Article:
Nicholas liked the image of the landscape.

Nicholas loved the image of the landscape.

Even in reading it on the page or repeating it out loud, ‘love’ appears overly enthusiastic and may actually perpetuate certain doubtful behavior, causing a user to question the validity of her own taste or preference as well as placing more emphasis on decisiveness, rendering more time taken in arrival of a judgement.  A Tumblr note (or Facebook like) is safer, more multiplicative, approachable and effortlessly applicable because it doesn’t require too much commitment or head-dwelling from the user.  The ‘note’, also referencing a type of office or research/archival environment, creates exactly that, a note, a bookmark of sorts for the user; signifying that a ‘noted’ piece of content is merely just part of an ongoing growing collection of even more.  The ‘note’ isn’t meant to be permanent or committal.  Besides the fact that a user can quite literally, ‘unlike’ something at any point in time, the note suggests a constant process or perpetual construction of the self.  By serving the ever-changing mood of the user, the accumulation of notes demonstrates the malleability of her identity.

When clicked, the heart turns red, coming to life to represent a user’s ‘like’

The declarative moment of a user’s reaction to content is consolidated into a visual summarization online.  A ‘Like’ or ‘Note’ represent the rapid symbolic acknowledgement of content that is conveniently and effortlessly employed within the accelerated environment of the internet.  However, this type of acknowledgement and its symbolic equivalencies do not necessitate that an actor really ‘like’, ‘kind of like’ or really even ‘love’, something, but rather that their attention be momentarily diverted and briefly concentrated enough for her to become weary of time and respond to the moment, confirming this ‘moment’ through clicking.  In this way, both the Like button and Note button at best can only be illustrations of a generalization. Both buttons seemingly discourage the user to extrapolate, discuss, or review; but only to coldly confirm, index and performatively grow.  Employing Likes or Notes as an option for evaluating, understanding and collecting content creates an increased likelihood in the continuation of its use as a method for contextualization that never escapes from the user.  Of course, the active user will trudge beyond these buttons to make her articulations, but how does the existence of these buttons influence the growth and progress of a niche, burgeoning community of potentially undefined, uncertain users? Of users who aren’t inclined to go beyond clicking things they kind of like?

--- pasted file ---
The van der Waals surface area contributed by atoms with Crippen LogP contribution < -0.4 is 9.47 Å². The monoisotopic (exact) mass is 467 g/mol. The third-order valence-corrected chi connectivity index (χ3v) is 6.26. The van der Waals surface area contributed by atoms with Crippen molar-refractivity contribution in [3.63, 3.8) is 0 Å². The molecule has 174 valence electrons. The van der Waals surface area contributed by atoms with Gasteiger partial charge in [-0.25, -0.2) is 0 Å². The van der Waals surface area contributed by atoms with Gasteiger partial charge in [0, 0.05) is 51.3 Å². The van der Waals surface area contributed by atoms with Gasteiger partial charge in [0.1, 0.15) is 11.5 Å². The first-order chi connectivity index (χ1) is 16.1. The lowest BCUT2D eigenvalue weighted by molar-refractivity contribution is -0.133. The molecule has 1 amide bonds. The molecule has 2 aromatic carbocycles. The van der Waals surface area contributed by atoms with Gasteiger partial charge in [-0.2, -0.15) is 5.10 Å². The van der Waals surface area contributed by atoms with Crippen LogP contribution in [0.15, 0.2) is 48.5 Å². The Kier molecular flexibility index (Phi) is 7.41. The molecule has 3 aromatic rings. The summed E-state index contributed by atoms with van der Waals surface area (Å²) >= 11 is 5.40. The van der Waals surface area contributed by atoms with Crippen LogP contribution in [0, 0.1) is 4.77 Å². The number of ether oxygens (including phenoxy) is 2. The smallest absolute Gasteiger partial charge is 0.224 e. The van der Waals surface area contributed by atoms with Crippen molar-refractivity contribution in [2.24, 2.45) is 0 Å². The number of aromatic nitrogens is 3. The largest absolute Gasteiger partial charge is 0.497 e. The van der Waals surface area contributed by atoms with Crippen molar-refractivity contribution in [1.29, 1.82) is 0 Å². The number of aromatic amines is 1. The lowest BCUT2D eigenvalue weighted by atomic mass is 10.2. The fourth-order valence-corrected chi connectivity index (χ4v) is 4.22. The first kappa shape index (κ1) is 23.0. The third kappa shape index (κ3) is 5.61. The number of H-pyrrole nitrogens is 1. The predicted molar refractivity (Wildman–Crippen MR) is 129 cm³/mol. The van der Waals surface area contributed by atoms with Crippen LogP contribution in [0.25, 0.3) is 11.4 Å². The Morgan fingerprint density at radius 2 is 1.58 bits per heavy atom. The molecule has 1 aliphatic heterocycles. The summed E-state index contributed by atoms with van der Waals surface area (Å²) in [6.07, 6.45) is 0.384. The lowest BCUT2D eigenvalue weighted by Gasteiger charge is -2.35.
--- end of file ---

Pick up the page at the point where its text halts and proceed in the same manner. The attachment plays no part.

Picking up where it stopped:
The State, for example was an online platform based on Tumblr that featured work from artists ‘who use the internet as a primary element in their work’. For each featured work, there was also a textual accounting of the critical/theoretical underpinnings each explored or encapsulated, written by the artist herself.  The goal of The State was to ‘engage a more substantial online viewership and initiate critical dialog.’[6] Embedding a DISQUS comment box allowed users to potentially do just this [initiate and circulate conversation surrounding each featured artists work and subsequent text].  However, though now defunct and ceased from publishing, one will find upon visitation of the site to be nearly void of any commentary or discussion.  Jumping from work to work, the comment section contains either nothing or a few short-winded afterthoughts (usually complimentary words or sentences):

‘a huge AVI? is this on Vimeo or streaming somewhere?’

‘<3’

‘INTENSE.’

‘!!!!!!!!!!!!!!!!!!!!!!!11’

‘amazing sense of atmosphere in this space you set up’

i dont get it’

‘radical’

In fact, what one will quickly notice is the number of notes each artwork received.  While The State obviously had admirable intentions in attempting to assist peers in ‘speaking up’, its problems can be less easily discerned.  Is the lack (or dead absence) of discussion a problem of the users or, consequently, of design?  We can postulate here four potential theories:

  1. The State featured text alongside artwork. However, the text was mostly ornamental, merely a clarification or contextualized defense of the artwork featured.  The lack of criticism here could be attributed to the lack of argument or opinion found in each artist’s own texts.